Protection was also high on the priority list, as pushing the limits on this beefy beast was bound to lead to drops. An AXP skid plate (www.axp-racing.com) is a piece of art and crucial for clanking through rocks since there is a good chunk of the engine and tank hanging very low. BP found the upper crash bars from Europe to protect the gorgeous wraparound plastic. Cycra Pro Bend wrap-around handguards (www.cycra.com) replaced the flimsy stock plastic deflectors and Oury fat grips were added for BP's catcher mitt sized hands.
BP went to Rottweiler products (www.rottweilerperformance.com) for several mods, including their Transaver, a simple device that has an identical feel in both up- and downshifting when regular down pressure is applied. But, when over-stressed, it compresses the gas strut momentarily to save the delicate parts moving around in your transmission. Rottweiler's Power Plate secondary air filter shields the entire intake inlet system with oiled filtration and is a great mod since the stock setup is vulnerable in dusty conditions. Both the Rottweiler rear-brake ABS wire guard and master cylinder cover protect the parts from damage.
Vanasche Motorsports (www.vanaschemotorsports.com) provided the very clean Garmin Zumo navigator mount above the TFT, the monster-sized footpegs, and the case saver for the front sprocket to avoid any case damage in the event of chain breakage. Also, their kickstand pad is crucial for uneven dirt stops.
For storage, BP chose the Giant Loop (www.giantloopmoto.com), Diablo tank bag, Great Basin Rackless saddlebag and the massive Tillamook dry bag. For day trips, the big stuff is easily removed, and the Klamath Tail Rack pack can easily hold water, a toolkit and more.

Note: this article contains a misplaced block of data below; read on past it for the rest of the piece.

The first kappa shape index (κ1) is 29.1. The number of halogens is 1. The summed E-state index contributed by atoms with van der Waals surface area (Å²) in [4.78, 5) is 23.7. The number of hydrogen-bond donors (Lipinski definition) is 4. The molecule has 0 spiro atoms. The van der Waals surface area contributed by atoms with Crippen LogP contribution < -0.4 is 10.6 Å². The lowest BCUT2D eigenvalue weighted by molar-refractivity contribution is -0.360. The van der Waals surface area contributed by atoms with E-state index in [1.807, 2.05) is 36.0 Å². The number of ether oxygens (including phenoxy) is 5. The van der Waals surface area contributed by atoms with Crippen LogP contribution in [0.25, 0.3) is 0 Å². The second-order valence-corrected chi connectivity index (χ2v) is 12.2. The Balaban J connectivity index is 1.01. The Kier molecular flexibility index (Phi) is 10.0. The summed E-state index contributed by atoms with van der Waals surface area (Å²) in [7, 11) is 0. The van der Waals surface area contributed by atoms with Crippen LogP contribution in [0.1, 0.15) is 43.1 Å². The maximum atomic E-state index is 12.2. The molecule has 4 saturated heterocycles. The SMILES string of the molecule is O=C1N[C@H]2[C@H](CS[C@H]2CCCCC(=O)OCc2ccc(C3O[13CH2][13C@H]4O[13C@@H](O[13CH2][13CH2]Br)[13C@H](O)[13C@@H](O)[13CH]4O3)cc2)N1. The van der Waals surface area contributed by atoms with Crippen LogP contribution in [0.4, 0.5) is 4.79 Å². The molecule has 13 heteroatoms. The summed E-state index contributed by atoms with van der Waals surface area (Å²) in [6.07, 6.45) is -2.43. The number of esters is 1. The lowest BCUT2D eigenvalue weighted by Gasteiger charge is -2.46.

OTHER CONVENIENCE MUST-HAVES
The Alt Rider (www.altrider.com) clutch-arm extender makes for an easier clutch pull (33 percent easier), while the Double Take ADV mirrors (www.doubletakemirror.com) allow for a much broader rear vision and are easily tucked away for tight trail riding. Quad Lock's (www.quadlockcase.com) suspension phone mount/charger protects the phone camera from vibration. And, a crucial mode for fanny comfort comes with the Seat Concept's (www.seatconcepts.com) Comfort seat that features a pocketed design in the rear of the seating area to help level out the rider platform and reduce the forward slope of the seat. Also, the seat was radiused for a smoother transition from the seating area to the forward seat edges for aggressive stand-up riding.
The final mod came with the wheels. In stock trim it's a 21/18 combo, which is good for the dirt oriented rider. He felt that the stock tires proved fine for the road, but BP wanted a set of street wheels and another for the dirt-heavy rides he envisioned. Dubya custom wheels with Hahn hubs provided a narrower rear wheel for dirt, which gives it additional sidewall flex. Dunlop 606 front and 908 rear tires were chosen for their excellent versatility.
THE FAT LADY SINGS
Yes, our buddy dropped some serious coin to set up his Norden 901. His take? The price tag to get into serious ADV riding is high, making him comfortable and happy with his investment, which was crucial. He calls it a long-term venture, so it was well worth the admission price. o